(c. 1808–83). Scots architect who studied under A. C. Pugin and the Edinburgh architect George Smith (1793–1877). He set up his own practice in 1834, and seems to have had some sort of business arrangement with Gillespie Graham. He designed the handsome Doric Scott Monument, George Square, Glasgow (1838), for which the sculptor Alexander Handyside Ritchie (1804–70) carved Scott's statue. For the Commercial Bank he designed two great buildings: the head office in George Street, Edinburgh (1843–7—later the Royal Bank of Scotland and now the Dome Restaurant—with its noble Roman Corinthian hexastyle portico and palatial interior with decorations by David Ramsay Hay (1798–1866)); and the grandly opulent branch in Gordon Street, Glasgow (1853–7—a sumptuous palazzo with sculpture carved by Ritchie, some of which was designed by Barry's protégé, John Thomas (1813–62)). For Daniel Stewart's College, Dean, Edinburgh (1846–8), he chose a lavish Jacobethan style, and for the head office of the Life Association of Scotland he and Barry designed a lavish Venetian Renaissance palazzo at 82 Princes Street, Edinburgh (1855–9—unhappily destroyed in the 1960s). Rhind designed several houses, the best of which is probably the Scottish Baronial Carlowrie Castle, West Lothian (1851–5). Among his town planning schemes, the Picturesque layout of the residential area of Pollokshields, Glasgow (1849), should be cited.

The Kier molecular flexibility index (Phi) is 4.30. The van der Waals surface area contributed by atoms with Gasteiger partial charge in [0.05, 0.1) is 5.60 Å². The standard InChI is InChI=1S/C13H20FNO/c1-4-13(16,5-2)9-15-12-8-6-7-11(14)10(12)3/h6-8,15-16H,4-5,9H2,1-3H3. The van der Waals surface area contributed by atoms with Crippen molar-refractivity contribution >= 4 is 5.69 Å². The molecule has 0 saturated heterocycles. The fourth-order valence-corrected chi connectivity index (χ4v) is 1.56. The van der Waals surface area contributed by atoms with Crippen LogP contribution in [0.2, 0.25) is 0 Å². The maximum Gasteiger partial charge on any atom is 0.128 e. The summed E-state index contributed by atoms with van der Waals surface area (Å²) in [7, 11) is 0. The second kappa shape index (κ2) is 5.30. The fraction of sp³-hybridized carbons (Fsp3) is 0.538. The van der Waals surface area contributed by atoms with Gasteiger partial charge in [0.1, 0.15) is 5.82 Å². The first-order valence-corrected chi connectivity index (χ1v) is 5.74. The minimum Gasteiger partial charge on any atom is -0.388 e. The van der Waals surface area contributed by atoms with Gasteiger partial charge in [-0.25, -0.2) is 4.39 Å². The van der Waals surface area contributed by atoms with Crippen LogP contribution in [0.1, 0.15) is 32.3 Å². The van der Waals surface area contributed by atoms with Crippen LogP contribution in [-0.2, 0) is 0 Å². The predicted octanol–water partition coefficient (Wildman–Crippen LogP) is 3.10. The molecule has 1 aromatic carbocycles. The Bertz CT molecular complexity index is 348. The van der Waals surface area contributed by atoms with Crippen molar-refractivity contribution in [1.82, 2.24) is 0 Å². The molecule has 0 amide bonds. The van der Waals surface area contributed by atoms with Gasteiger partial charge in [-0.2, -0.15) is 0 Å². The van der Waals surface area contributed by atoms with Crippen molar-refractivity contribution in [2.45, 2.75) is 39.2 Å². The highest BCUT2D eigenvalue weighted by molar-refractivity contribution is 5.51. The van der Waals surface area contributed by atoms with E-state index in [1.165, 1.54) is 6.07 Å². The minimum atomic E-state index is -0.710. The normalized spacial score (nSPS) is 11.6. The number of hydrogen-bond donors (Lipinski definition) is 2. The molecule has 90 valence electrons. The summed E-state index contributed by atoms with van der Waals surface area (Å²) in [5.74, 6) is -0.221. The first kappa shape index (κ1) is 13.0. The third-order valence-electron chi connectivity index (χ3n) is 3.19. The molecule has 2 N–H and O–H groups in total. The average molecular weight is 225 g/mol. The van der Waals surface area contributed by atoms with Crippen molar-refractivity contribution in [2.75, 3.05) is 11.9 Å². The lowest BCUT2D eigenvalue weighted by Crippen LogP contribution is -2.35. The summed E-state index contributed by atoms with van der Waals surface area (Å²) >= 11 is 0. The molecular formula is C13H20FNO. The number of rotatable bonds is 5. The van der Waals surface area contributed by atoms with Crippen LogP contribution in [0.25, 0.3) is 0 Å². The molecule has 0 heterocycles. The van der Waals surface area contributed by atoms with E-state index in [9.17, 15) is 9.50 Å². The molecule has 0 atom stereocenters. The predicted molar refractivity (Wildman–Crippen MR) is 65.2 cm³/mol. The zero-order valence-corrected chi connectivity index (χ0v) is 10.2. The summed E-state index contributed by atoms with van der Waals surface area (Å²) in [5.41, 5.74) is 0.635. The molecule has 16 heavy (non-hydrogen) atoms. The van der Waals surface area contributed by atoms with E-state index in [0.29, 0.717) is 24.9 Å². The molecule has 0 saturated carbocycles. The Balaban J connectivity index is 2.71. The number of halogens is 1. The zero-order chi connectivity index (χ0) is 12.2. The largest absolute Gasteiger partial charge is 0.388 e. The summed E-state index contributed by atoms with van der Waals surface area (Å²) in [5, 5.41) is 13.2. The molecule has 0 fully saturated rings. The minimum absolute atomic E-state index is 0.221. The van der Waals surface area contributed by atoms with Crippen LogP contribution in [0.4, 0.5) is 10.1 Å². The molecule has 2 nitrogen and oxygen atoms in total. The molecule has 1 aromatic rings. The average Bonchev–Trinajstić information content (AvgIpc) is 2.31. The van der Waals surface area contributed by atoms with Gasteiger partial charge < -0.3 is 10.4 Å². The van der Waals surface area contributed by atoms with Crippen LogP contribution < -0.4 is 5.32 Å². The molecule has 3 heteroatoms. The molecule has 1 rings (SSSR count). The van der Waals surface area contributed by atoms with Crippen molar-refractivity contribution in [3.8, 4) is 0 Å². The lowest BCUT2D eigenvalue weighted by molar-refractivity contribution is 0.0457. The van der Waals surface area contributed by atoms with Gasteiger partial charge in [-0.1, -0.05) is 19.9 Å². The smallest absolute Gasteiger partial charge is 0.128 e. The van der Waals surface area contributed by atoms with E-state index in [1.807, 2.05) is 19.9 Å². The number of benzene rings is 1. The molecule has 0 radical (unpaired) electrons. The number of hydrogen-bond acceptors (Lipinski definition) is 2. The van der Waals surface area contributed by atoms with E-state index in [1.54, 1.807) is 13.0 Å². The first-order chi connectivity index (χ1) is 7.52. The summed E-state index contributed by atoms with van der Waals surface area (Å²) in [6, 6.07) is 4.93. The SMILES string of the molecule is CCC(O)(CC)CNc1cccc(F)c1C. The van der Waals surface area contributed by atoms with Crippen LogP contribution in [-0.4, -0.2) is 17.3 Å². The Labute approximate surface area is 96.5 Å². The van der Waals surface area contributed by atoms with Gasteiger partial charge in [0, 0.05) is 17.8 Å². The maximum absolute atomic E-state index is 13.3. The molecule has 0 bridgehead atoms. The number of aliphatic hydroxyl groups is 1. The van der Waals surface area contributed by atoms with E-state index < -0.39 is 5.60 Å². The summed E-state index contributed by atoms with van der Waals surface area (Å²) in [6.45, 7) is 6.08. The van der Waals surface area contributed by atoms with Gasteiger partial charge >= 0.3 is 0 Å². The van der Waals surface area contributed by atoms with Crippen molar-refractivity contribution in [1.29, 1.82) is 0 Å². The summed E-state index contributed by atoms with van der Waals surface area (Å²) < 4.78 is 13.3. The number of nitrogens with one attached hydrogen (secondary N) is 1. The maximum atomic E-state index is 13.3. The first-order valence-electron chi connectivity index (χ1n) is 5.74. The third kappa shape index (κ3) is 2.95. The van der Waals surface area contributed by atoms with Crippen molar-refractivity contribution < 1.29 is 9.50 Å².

From A Dictionary of Architecture and Landscape Architecture in Oxford Reference.